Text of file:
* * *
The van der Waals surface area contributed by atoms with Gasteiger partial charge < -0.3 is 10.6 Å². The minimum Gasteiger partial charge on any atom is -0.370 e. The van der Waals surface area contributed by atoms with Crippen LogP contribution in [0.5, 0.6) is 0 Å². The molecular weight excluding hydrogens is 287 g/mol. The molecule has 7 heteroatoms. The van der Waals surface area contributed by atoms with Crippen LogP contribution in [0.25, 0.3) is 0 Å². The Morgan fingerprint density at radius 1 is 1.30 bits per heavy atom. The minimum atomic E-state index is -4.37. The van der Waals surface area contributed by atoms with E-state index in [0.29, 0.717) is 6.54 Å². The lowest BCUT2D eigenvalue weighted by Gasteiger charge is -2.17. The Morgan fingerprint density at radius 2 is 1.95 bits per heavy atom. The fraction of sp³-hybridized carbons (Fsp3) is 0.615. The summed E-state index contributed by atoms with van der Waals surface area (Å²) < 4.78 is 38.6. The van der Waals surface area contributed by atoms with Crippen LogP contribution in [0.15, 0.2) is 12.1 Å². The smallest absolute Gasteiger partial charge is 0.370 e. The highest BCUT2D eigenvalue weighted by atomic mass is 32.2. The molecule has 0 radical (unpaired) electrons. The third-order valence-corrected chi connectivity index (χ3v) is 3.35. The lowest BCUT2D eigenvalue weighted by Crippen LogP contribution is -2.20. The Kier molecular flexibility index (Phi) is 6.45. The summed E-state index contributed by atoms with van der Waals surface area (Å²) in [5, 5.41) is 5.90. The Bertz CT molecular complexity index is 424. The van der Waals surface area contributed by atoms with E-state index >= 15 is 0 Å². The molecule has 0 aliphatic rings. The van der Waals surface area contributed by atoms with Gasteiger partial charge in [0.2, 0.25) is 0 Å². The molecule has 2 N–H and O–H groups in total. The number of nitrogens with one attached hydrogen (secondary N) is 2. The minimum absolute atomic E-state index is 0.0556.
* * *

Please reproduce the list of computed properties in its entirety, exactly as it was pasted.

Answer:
The van der Waals surface area contributed by atoms with Gasteiger partial charge < -0.3 is 10.6 Å². The minimum Gasteiger partial charge on any atom is -0.370 e. The van der Waals surface area contributed by atoms with Crippen LogP contribution in [0.5, 0.6) is 0 Å². The molecular weight excluding hydrogens is 287 g/mol. The molecule has 7 heteroatoms. The van der Waals surface area contributed by atoms with Crippen LogP contribution in [0.25, 0.3) is 0 Å². The Morgan fingerprint density at radius 1 is 1.30 bits per heavy atom. The minimum atomic E-state index is -4.37. The van der Waals surface area contributed by atoms with E-state index in [0.29, 0.717) is 6.54 Å². The lowest BCUT2D eigenvalue weighted by Gasteiger charge is -2.17. The Morgan fingerprint density at radius 2 is 1.95 bits per heavy atom. The fraction of sp³-hybridized carbons (Fsp3) is 0.615. The summed E-state index contributed by atoms with van der Waals surface area (Å²) < 4.78 is 38.6. The van der Waals surface area contributed by atoms with Crippen LogP contribution in [0.15, 0.2) is 12.1 Å². The smallest absolute Gasteiger partial charge is 0.370 e. The highest BCUT2D eigenvalue weighted by atomic mass is 32.2. The molecule has 0 radical (unpaired) electrons. The third-order valence-corrected chi connectivity index (χ3v) is 3.35. The lowest BCUT2D eigenvalue weighted by Crippen LogP contribution is -2.20. The Kier molecular flexibility index (Phi) is 6.45. The summed E-state index contributed by atoms with van der Waals surface area (Å²) in [5, 5.41) is 5.90. The Bertz CT molecular complexity index is 424. The van der Waals surface area contributed by atoms with E-state index >= 15 is 0 Å². The molecule has 0 aliphatic rings. The van der Waals surface area contributed by atoms with Gasteiger partial charge in [0.2, 0.25) is 0 Å². The molecule has 2 N–H and O–H groups in total. The number of nitrogens with one attached hydrogen (secondary N) is 2. The minimum absolute atomic E-state index is 0.0556.